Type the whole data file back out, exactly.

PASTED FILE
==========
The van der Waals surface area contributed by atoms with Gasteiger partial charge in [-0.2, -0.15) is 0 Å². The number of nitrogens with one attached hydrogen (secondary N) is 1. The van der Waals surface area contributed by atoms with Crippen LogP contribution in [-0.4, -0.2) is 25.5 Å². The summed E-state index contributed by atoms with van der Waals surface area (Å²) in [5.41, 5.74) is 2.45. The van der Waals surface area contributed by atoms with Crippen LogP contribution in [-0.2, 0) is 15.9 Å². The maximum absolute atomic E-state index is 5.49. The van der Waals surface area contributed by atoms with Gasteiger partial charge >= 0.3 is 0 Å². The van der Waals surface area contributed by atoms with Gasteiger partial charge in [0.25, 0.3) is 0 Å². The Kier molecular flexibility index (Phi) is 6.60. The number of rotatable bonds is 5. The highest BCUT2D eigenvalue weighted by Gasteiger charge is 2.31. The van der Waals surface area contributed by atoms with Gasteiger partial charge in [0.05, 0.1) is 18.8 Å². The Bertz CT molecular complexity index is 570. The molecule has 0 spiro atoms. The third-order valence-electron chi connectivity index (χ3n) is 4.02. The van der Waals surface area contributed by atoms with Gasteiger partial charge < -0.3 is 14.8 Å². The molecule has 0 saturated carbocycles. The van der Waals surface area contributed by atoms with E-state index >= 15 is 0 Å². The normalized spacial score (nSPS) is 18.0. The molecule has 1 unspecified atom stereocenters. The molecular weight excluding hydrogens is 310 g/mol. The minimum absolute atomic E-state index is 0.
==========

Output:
The van der Waals surface area contributed by atoms with Gasteiger partial charge in [-0.2, -0.15) is 0 Å². The number of nitrogens with one attached hydrogen (secondary N) is 1. The van der Waals surface area contributed by atoms with Crippen LogP contribution in [-0.4, -0.2) is 25.5 Å². The summed E-state index contributed by atoms with van der Waals surface area (Å²) in [5.41, 5.74) is 2.45. The van der Waals surface area contributed by atoms with Crippen LogP contribution in [-0.2, 0) is 15.9 Å². The maximum absolute atomic E-state index is 5.49. The van der Waals surface area contributed by atoms with Gasteiger partial charge >= 0.3 is 0 Å². The van der Waals surface area contributed by atoms with Gasteiger partial charge in [0.25, 0.3) is 0 Å². The Kier molecular flexibility index (Phi) is 6.60. The number of rotatable bonds is 5. The highest BCUT2D eigenvalue weighted by Gasteiger charge is 2.31. The van der Waals surface area contributed by atoms with Gasteiger partial charge in [0.05, 0.1) is 18.8 Å². The Bertz CT molecular complexity index is 570. The molecule has 0 spiro atoms. The third-order valence-electron chi connectivity index (χ3n) is 4.02. The van der Waals surface area contributed by atoms with Gasteiger partial charge < -0.3 is 14.8 Å². The molecule has 0 saturated carbocycles. The van der Waals surface area contributed by atoms with E-state index >= 15 is 0 Å². The normalized spacial score (nSPS) is 18.0. The molecule has 1 unspecified atom stereocenters. The molecular weight excluding hydrogens is 310 g/mol. The minimum absolute atomic E-state index is 0.